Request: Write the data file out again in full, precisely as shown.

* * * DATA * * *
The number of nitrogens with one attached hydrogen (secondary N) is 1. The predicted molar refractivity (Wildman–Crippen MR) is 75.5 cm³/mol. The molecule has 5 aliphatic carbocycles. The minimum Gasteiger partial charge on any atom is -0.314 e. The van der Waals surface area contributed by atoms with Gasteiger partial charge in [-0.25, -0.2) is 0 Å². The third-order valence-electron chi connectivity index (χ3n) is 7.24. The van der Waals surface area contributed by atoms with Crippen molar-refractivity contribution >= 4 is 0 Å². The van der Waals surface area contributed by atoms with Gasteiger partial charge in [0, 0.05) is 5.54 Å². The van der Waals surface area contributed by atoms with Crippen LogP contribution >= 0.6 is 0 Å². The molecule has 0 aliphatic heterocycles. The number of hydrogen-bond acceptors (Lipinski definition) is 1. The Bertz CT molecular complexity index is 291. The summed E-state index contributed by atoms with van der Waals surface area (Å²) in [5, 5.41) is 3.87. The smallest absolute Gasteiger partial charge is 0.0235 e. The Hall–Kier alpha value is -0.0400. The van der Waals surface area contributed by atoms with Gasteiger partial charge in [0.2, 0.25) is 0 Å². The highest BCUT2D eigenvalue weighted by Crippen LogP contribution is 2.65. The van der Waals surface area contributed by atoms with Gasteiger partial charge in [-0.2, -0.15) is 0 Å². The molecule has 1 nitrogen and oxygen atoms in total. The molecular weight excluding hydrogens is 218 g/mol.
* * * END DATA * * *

The number of nitrogens with one attached hydrogen (secondary N) is 1. The predicted molar refractivity (Wildman–Crippen MR) is 75.5 cm³/mol. The molecule has 5 aliphatic carbocycles. The minimum Gasteiger partial charge on any atom is -0.314 e. The van der Waals surface area contributed by atoms with Gasteiger partial charge in [-0.25, -0.2) is 0 Å². The third-order valence-electron chi connectivity index (χ3n) is 7.24. The van der Waals surface area contributed by atoms with Crippen molar-refractivity contribution >= 4 is 0 Å². The van der Waals surface area contributed by atoms with Gasteiger partial charge in [0, 0.05) is 5.54 Å². The van der Waals surface area contributed by atoms with Crippen LogP contribution >= 0.6 is 0 Å². The molecule has 0 aliphatic heterocycles. The number of hydrogen-bond acceptors (Lipinski definition) is 1. The Bertz CT molecular complexity index is 291. The summed E-state index contributed by atoms with van der Waals surface area (Å²) in [5, 5.41) is 3.87. The smallest absolute Gasteiger partial charge is 0.0235 e. The Hall–Kier alpha value is -0.0400. The van der Waals surface area contributed by atoms with Gasteiger partial charge in [0.2, 0.25) is 0 Å². The highest BCUT2D eigenvalue weighted by Crippen LogP contribution is 2.65. The van der Waals surface area contributed by atoms with Gasteiger partial charge in [-0.2, -0.15) is 0 Å². The molecule has 1 nitrogen and oxygen atoms in total. The molecular weight excluding hydrogens is 218 g/mol.